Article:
Living up to its moniker of a defensive bet, the Rs 2.8 lakh crore Indian pharmaceutical sector is set to emerge more or less unscathed from the Covid-19 pandemic this fiscal, rating agency Crisil has stated.
"The sector is well-diversified with exports and domestic formulations accounting for almost equal share. This fiscal, growth in exports at 11-12% (as against 10% last fiscal) will outpace growth in domestic formulations expected at 5-6% (from 10% in fiscal 2020), leading to 8-9% overall growth, down just 150 basis points on-year.
Operating profitability for ~350 CRISIL-rated pharmaceutical companies, representing 70% of sector revenue, would soften by 100-150 bps but remain healthy at ~19% despite higher input prices. Credit profiles will continue to be supported by healthy balance sheets," the rating agency has said in a press release.
The export pie is divided into regulated markets such as the US and Europe (45%), rest of world (ROW) markets (35%) and bulk drugs (20%). Exports growth is expected to remain strong at 10% and above in each of the segments.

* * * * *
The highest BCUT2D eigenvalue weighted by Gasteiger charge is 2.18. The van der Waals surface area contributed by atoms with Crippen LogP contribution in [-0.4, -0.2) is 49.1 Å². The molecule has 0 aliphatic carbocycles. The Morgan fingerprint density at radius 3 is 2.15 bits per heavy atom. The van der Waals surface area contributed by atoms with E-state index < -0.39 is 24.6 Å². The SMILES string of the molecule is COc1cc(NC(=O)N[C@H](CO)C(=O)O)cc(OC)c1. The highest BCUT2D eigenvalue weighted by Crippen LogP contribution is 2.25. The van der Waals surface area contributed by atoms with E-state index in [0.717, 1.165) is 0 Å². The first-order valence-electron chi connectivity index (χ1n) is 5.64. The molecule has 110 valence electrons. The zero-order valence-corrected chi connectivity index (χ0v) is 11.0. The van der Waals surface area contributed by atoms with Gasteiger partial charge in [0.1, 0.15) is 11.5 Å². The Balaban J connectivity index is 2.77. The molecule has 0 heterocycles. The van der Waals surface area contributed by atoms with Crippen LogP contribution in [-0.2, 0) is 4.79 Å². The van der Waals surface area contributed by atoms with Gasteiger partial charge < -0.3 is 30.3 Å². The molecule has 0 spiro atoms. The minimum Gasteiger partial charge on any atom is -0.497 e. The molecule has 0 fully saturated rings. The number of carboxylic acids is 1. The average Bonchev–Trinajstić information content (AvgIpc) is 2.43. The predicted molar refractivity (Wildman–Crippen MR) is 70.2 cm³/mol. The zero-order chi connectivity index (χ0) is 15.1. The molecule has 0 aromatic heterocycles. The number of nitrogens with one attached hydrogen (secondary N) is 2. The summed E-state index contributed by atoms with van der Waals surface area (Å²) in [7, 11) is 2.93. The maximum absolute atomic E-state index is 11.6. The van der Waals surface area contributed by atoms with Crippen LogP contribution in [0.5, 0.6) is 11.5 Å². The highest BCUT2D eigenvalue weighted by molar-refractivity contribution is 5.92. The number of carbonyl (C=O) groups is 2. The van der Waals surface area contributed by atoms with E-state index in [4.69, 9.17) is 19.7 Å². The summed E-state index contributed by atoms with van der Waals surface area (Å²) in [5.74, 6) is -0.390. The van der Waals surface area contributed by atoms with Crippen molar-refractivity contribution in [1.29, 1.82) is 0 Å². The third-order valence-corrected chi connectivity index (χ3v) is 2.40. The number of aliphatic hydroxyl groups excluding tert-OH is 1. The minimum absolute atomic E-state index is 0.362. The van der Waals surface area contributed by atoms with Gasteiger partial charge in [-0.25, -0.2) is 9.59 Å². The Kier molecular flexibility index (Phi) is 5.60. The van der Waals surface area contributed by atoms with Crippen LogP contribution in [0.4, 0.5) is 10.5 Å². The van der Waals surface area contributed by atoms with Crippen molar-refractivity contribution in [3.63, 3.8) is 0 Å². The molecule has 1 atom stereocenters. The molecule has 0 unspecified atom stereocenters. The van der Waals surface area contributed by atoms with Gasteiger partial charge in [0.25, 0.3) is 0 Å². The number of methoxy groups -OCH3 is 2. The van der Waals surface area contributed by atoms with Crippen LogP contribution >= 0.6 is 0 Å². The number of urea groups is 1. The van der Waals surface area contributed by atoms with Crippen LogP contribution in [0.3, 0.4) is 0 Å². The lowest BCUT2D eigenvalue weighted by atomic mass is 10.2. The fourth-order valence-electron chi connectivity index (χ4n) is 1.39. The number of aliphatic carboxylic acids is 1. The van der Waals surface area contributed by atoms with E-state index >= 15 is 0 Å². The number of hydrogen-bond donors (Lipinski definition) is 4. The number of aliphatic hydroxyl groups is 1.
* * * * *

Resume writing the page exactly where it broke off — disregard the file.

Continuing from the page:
The growth in the regulated markets will be supported by steady increase in new product launches from compliant plants, lower pricing pressure on existing generics, and a visible easing in scrutiny by the United States Food and Drug Administration (US FDA) in recent months.
Says Isha Chaudhary, Director, CRISIL Research, "India accounted for almost half the abbreviated new drug application, or ANDA, approvals provided by the US FDA since fiscal 2019. This strong pipeline, coupled with lower import alerts and warning letters in recent months, should ensure a steady pace of new launches, which will help sustain export momentum to regulated markets."
Exports to ROW markets, too, are expected to rebound to 10% compared with 7% in fiscal 2020, driven by opportunities in under-penetrated generic markets such as Africa and Latin America. Also, bulk drug exports will benefit from moves worldwide to reduce dependence on China.
Says Tanvi Shah, Associate Director, CRISIL Ratings, "Higher exports should offset some of the reduction in domestic formulation sales because of pandemic-led disruptions, especially in the acute therapies segment (60% of domestic formulation sales). Lower footfalls in hospitals and fewer field visits by medical representatives have affected prescription-based sales in acute therapies, as evident from the steep moderation in the first-quarter sales of anti-infectives and gastro-intestinals. On the other hand, steady demand for chronic therapies pertaining to lifestyle diseases should help keep domestic formulation sales growth at 5-6%."